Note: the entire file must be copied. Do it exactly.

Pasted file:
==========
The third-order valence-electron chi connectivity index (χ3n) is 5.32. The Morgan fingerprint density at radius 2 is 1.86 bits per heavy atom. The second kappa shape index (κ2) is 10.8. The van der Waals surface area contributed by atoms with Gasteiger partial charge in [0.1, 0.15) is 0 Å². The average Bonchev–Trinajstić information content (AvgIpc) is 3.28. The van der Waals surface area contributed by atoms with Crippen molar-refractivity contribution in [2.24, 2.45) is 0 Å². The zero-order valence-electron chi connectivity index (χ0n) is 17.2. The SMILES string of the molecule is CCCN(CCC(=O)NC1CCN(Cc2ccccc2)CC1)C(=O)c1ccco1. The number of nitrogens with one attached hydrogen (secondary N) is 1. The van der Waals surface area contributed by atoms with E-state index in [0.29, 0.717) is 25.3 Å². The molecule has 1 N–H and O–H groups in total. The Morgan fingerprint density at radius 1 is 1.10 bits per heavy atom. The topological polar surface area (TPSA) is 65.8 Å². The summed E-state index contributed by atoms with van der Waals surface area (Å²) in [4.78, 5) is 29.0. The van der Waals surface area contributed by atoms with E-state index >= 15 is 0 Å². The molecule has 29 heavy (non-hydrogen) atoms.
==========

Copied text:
The third-order valence-electron chi connectivity index (χ3n) is 5.32. The Morgan fingerprint density at radius 2 is 1.86 bits per heavy atom. The second kappa shape index (κ2) is 10.8. The van der Waals surface area contributed by atoms with Gasteiger partial charge in [0.1, 0.15) is 0 Å². The average Bonchev–Trinajstić information content (AvgIpc) is 3.28. The van der Waals surface area contributed by atoms with Crippen molar-refractivity contribution in [2.24, 2.45) is 0 Å². The zero-order valence-electron chi connectivity index (χ0n) is 17.2. The SMILES string of the molecule is CCCN(CCC(=O)NC1CCN(Cc2ccccc2)CC1)C(=O)c1ccco1. The number of nitrogens with one attached hydrogen (secondary N) is 1. The van der Waals surface area contributed by atoms with E-state index in [0.29, 0.717) is 25.3 Å². The molecule has 1 N–H and O–H groups in total. The Morgan fingerprint density at radius 1 is 1.10 bits per heavy atom. The topological polar surface area (TPSA) is 65.8 Å². The summed E-state index contributed by atoms with van der Waals surface area (Å²) in [4.78, 5) is 29.0. The van der Waals surface area contributed by atoms with E-state index >= 15 is 0 Å². The molecule has 29 heavy (non-hydrogen) atoms.